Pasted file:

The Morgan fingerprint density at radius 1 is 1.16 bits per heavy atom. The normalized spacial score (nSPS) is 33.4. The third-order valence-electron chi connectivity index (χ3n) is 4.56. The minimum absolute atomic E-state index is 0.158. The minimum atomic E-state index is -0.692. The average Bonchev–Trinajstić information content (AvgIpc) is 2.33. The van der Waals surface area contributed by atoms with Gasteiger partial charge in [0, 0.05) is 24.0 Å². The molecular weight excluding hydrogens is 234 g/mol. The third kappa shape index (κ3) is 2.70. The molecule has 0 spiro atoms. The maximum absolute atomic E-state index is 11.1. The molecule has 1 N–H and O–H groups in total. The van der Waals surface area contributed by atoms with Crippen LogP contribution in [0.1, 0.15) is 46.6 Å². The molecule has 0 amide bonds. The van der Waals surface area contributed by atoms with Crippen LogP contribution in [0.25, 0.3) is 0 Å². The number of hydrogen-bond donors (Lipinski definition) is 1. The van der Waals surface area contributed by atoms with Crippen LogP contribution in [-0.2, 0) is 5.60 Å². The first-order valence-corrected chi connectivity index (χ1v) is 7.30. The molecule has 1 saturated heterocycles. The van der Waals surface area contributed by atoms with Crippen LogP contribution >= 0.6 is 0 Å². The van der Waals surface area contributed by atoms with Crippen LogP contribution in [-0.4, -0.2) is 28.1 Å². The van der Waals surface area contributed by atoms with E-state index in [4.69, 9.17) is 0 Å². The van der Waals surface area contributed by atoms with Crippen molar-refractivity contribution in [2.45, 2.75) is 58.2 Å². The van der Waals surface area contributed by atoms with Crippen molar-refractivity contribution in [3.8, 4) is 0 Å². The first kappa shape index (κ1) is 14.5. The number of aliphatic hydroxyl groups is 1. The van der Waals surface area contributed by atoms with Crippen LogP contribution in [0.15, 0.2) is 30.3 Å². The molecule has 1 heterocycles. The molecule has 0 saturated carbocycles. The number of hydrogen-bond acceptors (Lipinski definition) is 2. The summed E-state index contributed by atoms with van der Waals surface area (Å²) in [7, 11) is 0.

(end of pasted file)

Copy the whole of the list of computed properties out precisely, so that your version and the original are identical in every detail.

The Morgan fingerprint density at radius 1 is 1.16 bits per heavy atom. The normalized spacial score (nSPS) is 33.4. The third-order valence-electron chi connectivity index (χ3n) is 4.56. The minimum absolute atomic E-state index is 0.158. The minimum atomic E-state index is -0.692. The average Bonchev–Trinajstić information content (AvgIpc) is 2.33. The van der Waals surface area contributed by atoms with Gasteiger partial charge in [0, 0.05) is 24.0 Å². The molecular weight excluding hydrogens is 234 g/mol. The third kappa shape index (κ3) is 2.70. The molecule has 0 spiro atoms. The maximum absolute atomic E-state index is 11.1. The molecule has 1 N–H and O–H groups in total. The van der Waals surface area contributed by atoms with Crippen LogP contribution in [0.1, 0.15) is 46.6 Å². The molecule has 0 amide bonds. The van der Waals surface area contributed by atoms with Crippen LogP contribution in [0.25, 0.3) is 0 Å². The number of hydrogen-bond donors (Lipinski definition) is 1. The van der Waals surface area contributed by atoms with Crippen LogP contribution in [-0.2, 0) is 5.60 Å². The first-order valence-corrected chi connectivity index (χ1v) is 7.30. The molecule has 1 saturated heterocycles. The van der Waals surface area contributed by atoms with Crippen LogP contribution >= 0.6 is 0 Å². The van der Waals surface area contributed by atoms with Crippen LogP contribution in [-0.4, -0.2) is 28.1 Å². The van der Waals surface area contributed by atoms with E-state index in [4.69, 9.17) is 0 Å². The van der Waals surface area contributed by atoms with Crippen molar-refractivity contribution in [2.45, 2.75) is 58.2 Å². The van der Waals surface area contributed by atoms with Crippen molar-refractivity contribution in [3.8, 4) is 0 Å². The first kappa shape index (κ1) is 14.5. The number of aliphatic hydroxyl groups is 1. The van der Waals surface area contributed by atoms with Crippen LogP contribution in [0.15, 0.2) is 30.3 Å². The molecule has 1 heterocycles. The molecule has 0 saturated carbocycles. The number of hydrogen-bond acceptors (Lipinski definition) is 2. The summed E-state index contributed by atoms with van der Waals surface area (Å²) in [7, 11) is 0.